A bill that would strip voters of the right to approve rent controls moved through a second committee this week as Senate Republicans continue their effort to restrict local control. This bill would eliminate statutes allowing voters to petition their local units of government for rent control or rent stabilization.
Several members of the Minneapolis City Council are seeking to utilize this statute to enact rent control or rent stabilization measures, and the issue would go to the voters in the next general election. This bill is seen as a preemptive measure to block Minneapolis voters from deciding this issue.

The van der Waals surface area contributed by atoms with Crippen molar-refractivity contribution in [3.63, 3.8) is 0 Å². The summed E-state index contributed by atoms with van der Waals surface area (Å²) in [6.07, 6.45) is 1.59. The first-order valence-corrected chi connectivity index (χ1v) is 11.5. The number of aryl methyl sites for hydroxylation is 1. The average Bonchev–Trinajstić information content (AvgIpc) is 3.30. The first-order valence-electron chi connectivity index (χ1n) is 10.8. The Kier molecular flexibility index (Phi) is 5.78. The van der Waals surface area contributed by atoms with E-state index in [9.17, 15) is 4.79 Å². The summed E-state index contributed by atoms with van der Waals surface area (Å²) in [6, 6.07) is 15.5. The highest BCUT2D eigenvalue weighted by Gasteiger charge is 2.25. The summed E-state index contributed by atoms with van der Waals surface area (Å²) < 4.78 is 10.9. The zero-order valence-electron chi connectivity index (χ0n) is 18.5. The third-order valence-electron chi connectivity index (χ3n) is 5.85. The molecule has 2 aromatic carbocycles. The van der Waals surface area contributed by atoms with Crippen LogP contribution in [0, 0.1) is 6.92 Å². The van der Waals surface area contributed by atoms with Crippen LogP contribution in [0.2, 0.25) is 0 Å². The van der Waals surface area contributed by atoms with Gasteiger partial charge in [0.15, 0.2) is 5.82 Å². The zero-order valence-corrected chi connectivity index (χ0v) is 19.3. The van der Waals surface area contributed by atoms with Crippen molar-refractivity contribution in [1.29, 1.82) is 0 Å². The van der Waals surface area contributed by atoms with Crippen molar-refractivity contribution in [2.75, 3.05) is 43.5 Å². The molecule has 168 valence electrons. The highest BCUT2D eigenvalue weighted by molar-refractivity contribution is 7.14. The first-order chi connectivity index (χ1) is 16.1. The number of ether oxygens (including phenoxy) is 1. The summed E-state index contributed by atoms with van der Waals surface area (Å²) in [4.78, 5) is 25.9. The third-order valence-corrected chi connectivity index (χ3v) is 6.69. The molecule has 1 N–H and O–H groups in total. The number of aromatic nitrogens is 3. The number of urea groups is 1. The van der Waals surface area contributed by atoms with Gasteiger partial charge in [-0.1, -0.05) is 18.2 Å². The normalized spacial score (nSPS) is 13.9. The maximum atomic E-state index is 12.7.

Landlords supporting this bill argue that rent controls would remove profit incentives from the housing market and lead to a decrease in affordable housing availability. Supporters urge that rent control and stabilization policies will lead to landlords converting rental units to condos and invest less in maintenance of rental properties to maximize profit.
The availably of affordable housing remains a critical issue statewide. For middle- and low-income renters, rent has increased substantially while wage increases have remained stagnant. Opponents of this bill argue that this bill is a preemption proposal that limits local governments and voters from self-governance, and many argue that rent controls and stabilization would ensure affordable rental properties and provide transparency and predictability of housing costs to renters.
The bill is opposed by the League of Minnesota Cities and Association of Metro Cities. (SF 912)